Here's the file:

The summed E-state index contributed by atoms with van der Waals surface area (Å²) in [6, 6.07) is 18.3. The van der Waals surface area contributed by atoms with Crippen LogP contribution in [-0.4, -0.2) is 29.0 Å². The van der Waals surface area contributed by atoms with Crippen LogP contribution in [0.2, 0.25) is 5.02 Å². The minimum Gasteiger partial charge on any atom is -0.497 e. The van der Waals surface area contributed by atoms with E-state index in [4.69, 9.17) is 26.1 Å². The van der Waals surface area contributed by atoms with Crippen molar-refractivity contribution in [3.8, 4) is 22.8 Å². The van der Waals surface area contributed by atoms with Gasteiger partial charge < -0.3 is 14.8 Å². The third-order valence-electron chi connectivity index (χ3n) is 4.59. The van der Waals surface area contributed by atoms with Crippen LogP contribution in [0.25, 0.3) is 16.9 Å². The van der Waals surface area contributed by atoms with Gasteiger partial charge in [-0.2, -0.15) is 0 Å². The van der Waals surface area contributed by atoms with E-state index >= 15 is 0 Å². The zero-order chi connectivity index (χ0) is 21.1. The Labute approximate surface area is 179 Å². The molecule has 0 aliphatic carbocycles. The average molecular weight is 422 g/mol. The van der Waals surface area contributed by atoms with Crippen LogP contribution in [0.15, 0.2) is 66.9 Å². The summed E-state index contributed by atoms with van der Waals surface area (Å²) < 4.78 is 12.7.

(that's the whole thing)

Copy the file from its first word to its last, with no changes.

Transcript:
The summed E-state index contributed by atoms with van der Waals surface area (Å²) in [6, 6.07) is 18.3. The van der Waals surface area contributed by atoms with Crippen LogP contribution in [-0.4, -0.2) is 29.0 Å². The van der Waals surface area contributed by atoms with Crippen LogP contribution in [0.2, 0.25) is 5.02 Å². The minimum Gasteiger partial charge on any atom is -0.497 e. The van der Waals surface area contributed by atoms with E-state index in [4.69, 9.17) is 26.1 Å². The van der Waals surface area contributed by atoms with Crippen molar-refractivity contribution in [3.8, 4) is 22.8 Å². The van der Waals surface area contributed by atoms with Gasteiger partial charge < -0.3 is 14.8 Å². The third-order valence-electron chi connectivity index (χ3n) is 4.59. The van der Waals surface area contributed by atoms with Crippen LogP contribution in [0.25, 0.3) is 16.9 Å². The van der Waals surface area contributed by atoms with Gasteiger partial charge in [-0.2, -0.15) is 0 Å². The van der Waals surface area contributed by atoms with E-state index >= 15 is 0 Å². The zero-order chi connectivity index (χ0) is 21.1. The Labute approximate surface area is 179 Å². The molecule has 0 aliphatic carbocycles. The average molecular weight is 422 g/mol. The van der Waals surface area contributed by atoms with Crippen LogP contribution in [0.15, 0.2) is 66.9 Å². The summed E-state index contributed by atoms with van der Waals surface area (Å²) < 4.78 is 12.7.